Visually Spectacular Oblivion an Unoriginal Sci-Fi Muddle
Commander Jack Harper (Tom Cruise) is a repairman. While the rest of humanity sits aboard a space station awaiting their opportunity to depart to a new life in a colony set up on one of Saturn’s moons, he and his beautiful communications technician Victoria (Andrea Riseborough) monitor things on Earth. After the alien invasion the planet was sadly devastated beyond salvation. It is the pair’s job to repair the defense drones tasked with protecting the massive water towers which slowly drain the oceans for transport to their new home, the few remaining invaders obsessed with bringing about their destruction.
For their safety and to protect the mission, both Jack and Victoria have had their memories wiped clean save the knowledge necessary to do their jobs. But the commander is obsessed with the Earth, longs to savor what it once was and to protect the wonders and secrets it still might hold. Yet nothing prepares him for how his mind is blown when an escape pod crash lands in the middle of a deserted corner of their patrol area containing lost Earth astronaut Julia (Olga Kurylenko), the woman in a state of stasis for the past 60 years.
Who is she? What is her connection to Jack? Why does her presence unsettle Victoria to such a high degree? Why is their contact aboard the space station, the preternaturally pleasant Sally (Melissa Leo), so unnervingly intent on having Julia join them for debriefing? Most of all, why are the alien scavengers, for so very long consumed with seeing Jack meet his death, now going out of their way to capture him? None of it makes sense, both the commander and his tech suddenly dealing with uncertainties the likes of which they beforehand couldn’t have imagined.
Not that we’re as confused as they are. The truth of the matter is director Joseph Kosinski’s (TRON: Legacy) sophomore effort Oblivion, with a screenplay written by the filmmaker, Karl Gajdusek (Trespass) and Michael Arndt (Little Miss Sunshine), and based on his own graphic novel (co-written with Arvid Nelson), isn’t anywhere near as complex or as tricky as it thinks it is. Freely cribbing from a variety of science fiction narratives of all varieties and stripes, the movie is a hodgepodge of genre tropes that are easy to decipher, making the resulting exploits of Commander Jack Harper et al not remotely surprising.
But much like Kosinski’s last effort, this lavish sci-fi spectacle is a feast for the ears and eyes. More, showing he’s learned at least a few lessons since TRON: Legacy, the characters, especially the core trio of Jack, Julia and Victoria, live and breathe like authentic human beings, giving them an emotional resonance worth caring about. There is a human side to this spectacle that is undeniable, allowing for an investment in the story that would not have occurred otherwise.
At the same time, there is a reason I am not talking about the myriad of films, television programs and pieces of literature Oblivion so freely borrows from, because to do so would ruin any chance this effort might potentially have to amaze. Kosinski’s scenario is so overly familiar, so blatantly unoriginal, so obsessed with ideas expressed by H.G. Wells, Philip K. Dick, Harlan Ellison, Richard Matheson, Rod Serling, Arthur C. Clarke and so many, many others, that figuring out which bits were culled from where is almost a game in and of itself. Problem is, it makes the scenario far less interesting than it could have been, undercutting the natural truisms of the situation making the movie nothing more than a muddy muddle that frustratingly never quite rises to the occasion.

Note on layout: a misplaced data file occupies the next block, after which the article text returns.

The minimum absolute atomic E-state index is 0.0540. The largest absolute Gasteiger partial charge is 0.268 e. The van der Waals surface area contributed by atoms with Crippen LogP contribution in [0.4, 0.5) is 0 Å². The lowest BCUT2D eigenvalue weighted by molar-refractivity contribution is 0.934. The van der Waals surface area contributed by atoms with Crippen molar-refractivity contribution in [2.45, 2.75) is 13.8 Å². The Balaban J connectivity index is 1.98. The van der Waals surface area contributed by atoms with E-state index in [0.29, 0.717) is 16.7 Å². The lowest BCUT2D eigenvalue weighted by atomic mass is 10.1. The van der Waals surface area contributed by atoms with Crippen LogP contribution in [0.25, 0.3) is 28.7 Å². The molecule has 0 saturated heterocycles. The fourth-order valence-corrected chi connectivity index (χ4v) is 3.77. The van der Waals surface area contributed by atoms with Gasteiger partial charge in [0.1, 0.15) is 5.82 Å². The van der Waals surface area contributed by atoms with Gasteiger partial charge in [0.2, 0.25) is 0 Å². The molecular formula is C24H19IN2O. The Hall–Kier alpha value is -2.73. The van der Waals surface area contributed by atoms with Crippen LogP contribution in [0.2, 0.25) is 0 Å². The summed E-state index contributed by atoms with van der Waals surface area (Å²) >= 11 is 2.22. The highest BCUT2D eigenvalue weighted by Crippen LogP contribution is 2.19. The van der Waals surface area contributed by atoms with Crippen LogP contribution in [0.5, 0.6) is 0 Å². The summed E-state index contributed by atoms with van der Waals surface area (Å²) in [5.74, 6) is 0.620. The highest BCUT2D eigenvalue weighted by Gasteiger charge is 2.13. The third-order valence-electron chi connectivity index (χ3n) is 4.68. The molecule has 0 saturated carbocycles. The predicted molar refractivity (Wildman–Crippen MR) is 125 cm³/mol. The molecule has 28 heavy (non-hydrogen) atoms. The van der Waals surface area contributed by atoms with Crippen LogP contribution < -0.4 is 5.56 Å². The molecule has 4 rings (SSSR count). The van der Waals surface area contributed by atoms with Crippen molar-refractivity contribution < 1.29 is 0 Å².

It does look spectacular. Kosinski does a great job stringing sequences together, he and his editor Richard Francis-Bruce (Repo Men) smoothly layering their scenes, whether they be chains of intense action or moments of tender embrace, in a way that feels honestly naturalistic. The images he creates sparkle with visual ingenuity, cinematographer Claudio Miranda’s (Life of Pi) expressionistic imagery and M83 and Anthony Gonzalez’s (Black Heaven) pugnacious score giving things a hypnotic elegance that’s difficult to dislike.
Did I enjoy Oblivion? Yes, for the most part. Cruise was made for this kind of stuff, while both Kurylenko and Riseborough make the most of their supporting parts, the latter particularly so. While both characters are rather sketchily written, Morgan Freeman shows up to give the proceedings an appealing sense of gravitas while “Game of Thrones” star Nikolaj Coster-Waldau makes an indelible impression as a character the less said about the better. The action sequences have a zippy electricity that kept my attention, the poetic fluidity of the images Kosinski crafted ones I couldn’t help but respond positively to.
None of this sadly changes the fact that for all its twists and turns the actual amount of surprise contained within Kosinski’s futuristic sci-fi tale is borderline nil. The movie comes to its conclusion with something of a semi-risible thud, the melodramatic fairy tale quality of the last moments laughable. Be that as it may, it’s hard for me to say that Oblivion didn’t keep me entertained, and even though after it was over I wanted to pick all 126 minutes to pieces, while I was sitting in the theatre I was more than content to soak in the visuals and not worry about anything else.
– Review reprinted courtesy of the SGN in Seattle
Film Rating: 2½ (out of 4)